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Running Towards the River

(You can listen to this piece is S2E32 of the podcast)

The solemnity of the moment caught Caress by surprise like the hiccups. Jerking her body from the insides. Uncontrollable was this silence she felt. This sorrow she felt. She’d taken the forest path this morning. Running with a half-focused mind. The other half was set on the implosion of her make-believe happy ending. Because in her fairytale life when everyone lived happily ever after, her father was not dead.

Done with this five-mile run—a record for her—Caress leaned over the railing of a bridge in her hometown over a lazy river contemplating death. Her father, a man so funny he put sitcoms to shame. A man so thoughtful, he’d coach philosophers on new theories. A man so joy-filled, he could have opened a rival theme park to Disney. But he was gone now. Simply no longer existed in the world where others persisted in their strivings for a good life. Caress had lived that good life with her father who’d raised her solo in a world where mommies like hers walked off to live life unencumbered. He’d got her through riding a bike without training wheels to puberty and first dates. He’d gotten her through college course selection and graduation and job interviews. But she thought they had decades left. Thought she had more milestones to reach with him cheering her on.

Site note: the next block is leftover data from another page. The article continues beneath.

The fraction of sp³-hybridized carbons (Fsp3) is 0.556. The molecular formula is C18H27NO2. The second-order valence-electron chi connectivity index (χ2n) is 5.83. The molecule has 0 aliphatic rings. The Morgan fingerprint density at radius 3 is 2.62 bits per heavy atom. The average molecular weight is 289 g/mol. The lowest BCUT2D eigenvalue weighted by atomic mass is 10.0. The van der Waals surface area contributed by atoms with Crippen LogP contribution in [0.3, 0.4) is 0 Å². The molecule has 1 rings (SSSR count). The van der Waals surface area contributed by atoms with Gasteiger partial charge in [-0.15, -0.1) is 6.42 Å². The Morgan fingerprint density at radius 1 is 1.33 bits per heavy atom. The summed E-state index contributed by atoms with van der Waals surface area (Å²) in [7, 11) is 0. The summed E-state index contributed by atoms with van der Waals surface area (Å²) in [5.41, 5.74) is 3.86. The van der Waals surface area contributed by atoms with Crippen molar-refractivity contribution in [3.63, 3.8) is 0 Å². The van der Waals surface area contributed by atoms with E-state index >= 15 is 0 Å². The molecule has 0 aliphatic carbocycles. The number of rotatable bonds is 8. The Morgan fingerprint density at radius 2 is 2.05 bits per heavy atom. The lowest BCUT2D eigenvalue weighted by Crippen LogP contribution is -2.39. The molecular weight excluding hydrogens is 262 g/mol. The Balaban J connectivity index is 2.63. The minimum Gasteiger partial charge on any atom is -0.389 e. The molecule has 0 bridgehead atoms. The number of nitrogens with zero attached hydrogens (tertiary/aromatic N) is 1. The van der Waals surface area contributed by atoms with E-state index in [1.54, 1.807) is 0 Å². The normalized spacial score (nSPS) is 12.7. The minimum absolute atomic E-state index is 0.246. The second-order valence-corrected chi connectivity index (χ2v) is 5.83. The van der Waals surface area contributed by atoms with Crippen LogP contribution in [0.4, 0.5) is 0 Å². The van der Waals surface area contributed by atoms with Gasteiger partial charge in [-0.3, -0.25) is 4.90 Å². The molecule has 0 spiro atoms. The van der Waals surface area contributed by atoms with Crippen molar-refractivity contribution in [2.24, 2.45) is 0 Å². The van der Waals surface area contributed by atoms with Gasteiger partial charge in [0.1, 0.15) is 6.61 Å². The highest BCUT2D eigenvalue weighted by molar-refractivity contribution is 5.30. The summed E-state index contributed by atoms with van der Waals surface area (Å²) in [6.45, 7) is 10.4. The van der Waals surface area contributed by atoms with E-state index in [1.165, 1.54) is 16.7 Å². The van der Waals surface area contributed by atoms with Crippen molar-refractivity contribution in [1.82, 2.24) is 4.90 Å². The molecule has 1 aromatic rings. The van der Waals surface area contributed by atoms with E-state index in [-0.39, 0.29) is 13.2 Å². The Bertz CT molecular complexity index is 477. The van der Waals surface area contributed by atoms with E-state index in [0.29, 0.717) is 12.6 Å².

Caress’s breath returned to normal as she stretched her limbs out against the bridge’s railing and peered down at this tranquil river. She completed her quad stretches and her hamstring stretches. She tugged on her elbows to stretch her arms. Death, it seemed, would be as ever-present as this river in her hometown. It would wind through her placid at the surface but rushing underneath. To lose her father, to never know her mother, to have no sister or brother was the loneliest place on earth, she thought.

A rustle in the rushes followed by a beautiful white heron stepping into view along a quiet spot along the river’s edge arrested her attention. It lowered its head. To drink, she supposed. Then she saw several fish. Flies buzzed. And now a butterfly flapped its daisy yellow wings right past her left cheek.

And so it was. This sorrow of hers would flow. But maybe life was still possible. Even in the mire of death.


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